Surgery can sometimes be required to help with infertility, but also to understand what might be causing the infertility in the first place. Common examples are:
- Endometriosis (where the womb lining / endometrium, grows outside of the womb, surgery can be used in certain cases to remove these growths that can obstruct sperm/egg transport.
- Fibroids are a non-cancerous type of growth which can develop in or around the uterus. and they are made up of muscle tissue. If they are large enough in size to prevent egg implantation in the uterus - and it is safe to do so - then they can be removed.
- Polyps are formed when the lining of the uterus (known as the endometrial lining) overgrows in a particular area. Like fibroids, polyps can sometimes affect fertility and may need to be surgically removed.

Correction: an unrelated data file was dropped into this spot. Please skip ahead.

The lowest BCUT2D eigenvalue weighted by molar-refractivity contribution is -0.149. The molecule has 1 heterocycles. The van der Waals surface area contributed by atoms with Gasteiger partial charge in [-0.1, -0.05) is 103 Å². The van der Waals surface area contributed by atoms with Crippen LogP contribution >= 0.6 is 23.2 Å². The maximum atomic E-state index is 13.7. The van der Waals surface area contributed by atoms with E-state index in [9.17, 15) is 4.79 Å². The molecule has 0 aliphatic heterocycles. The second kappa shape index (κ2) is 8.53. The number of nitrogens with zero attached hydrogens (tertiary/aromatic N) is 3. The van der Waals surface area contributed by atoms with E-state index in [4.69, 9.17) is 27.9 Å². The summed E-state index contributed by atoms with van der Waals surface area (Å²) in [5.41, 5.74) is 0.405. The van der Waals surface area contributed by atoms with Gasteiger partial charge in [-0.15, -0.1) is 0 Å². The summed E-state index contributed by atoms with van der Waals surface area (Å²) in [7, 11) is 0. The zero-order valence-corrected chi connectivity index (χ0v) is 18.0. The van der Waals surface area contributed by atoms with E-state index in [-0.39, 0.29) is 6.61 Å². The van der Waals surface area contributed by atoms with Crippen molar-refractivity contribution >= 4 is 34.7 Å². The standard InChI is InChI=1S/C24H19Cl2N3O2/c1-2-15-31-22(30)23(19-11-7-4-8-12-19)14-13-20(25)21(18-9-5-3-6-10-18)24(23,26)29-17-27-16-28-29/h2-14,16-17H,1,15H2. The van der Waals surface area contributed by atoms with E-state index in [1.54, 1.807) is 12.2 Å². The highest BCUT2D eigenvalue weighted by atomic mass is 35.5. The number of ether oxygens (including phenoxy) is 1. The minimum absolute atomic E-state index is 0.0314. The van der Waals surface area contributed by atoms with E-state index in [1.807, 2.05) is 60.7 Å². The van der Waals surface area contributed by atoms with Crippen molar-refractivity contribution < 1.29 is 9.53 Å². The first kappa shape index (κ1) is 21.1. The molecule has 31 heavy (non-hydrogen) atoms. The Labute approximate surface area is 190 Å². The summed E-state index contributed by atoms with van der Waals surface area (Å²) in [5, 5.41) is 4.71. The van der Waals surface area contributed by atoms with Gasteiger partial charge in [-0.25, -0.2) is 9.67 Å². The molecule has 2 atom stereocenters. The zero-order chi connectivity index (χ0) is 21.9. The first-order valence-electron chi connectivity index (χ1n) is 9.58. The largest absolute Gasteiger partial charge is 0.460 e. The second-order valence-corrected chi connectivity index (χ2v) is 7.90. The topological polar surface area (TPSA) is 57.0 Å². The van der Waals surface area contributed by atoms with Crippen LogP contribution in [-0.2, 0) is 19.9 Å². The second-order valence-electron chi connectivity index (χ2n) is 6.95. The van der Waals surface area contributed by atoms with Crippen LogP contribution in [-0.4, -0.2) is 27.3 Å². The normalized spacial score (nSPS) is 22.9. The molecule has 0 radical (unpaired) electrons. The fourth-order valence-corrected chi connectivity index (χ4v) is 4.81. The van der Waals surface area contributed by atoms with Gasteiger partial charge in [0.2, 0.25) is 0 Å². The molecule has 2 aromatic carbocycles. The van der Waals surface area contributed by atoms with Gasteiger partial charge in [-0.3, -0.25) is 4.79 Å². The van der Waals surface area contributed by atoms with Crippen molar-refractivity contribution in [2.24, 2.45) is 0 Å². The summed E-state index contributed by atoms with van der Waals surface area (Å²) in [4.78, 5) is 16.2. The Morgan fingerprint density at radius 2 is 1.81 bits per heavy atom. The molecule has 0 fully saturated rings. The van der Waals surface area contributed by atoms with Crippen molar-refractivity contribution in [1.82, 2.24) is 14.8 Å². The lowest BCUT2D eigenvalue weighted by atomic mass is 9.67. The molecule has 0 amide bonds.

- Blocked or damaged Epididymis. In some male infertility cases, the epididymis (the tube that is used for the storage and transport of sperm) is blocked, preventing sperm transport. Sperm extraction can be used to retrieve sperm if blocked or damaged, or in some cases congenital disorders (a condition from birth) which prevents sperm transport.
- Blocked Fallopian Tube. Surgery may sometimes be used to help fix fallopian tube blockages. Blocked tubes prevent either sperm from reaching the egg, or the egg from travelling down to the uterus for implantation.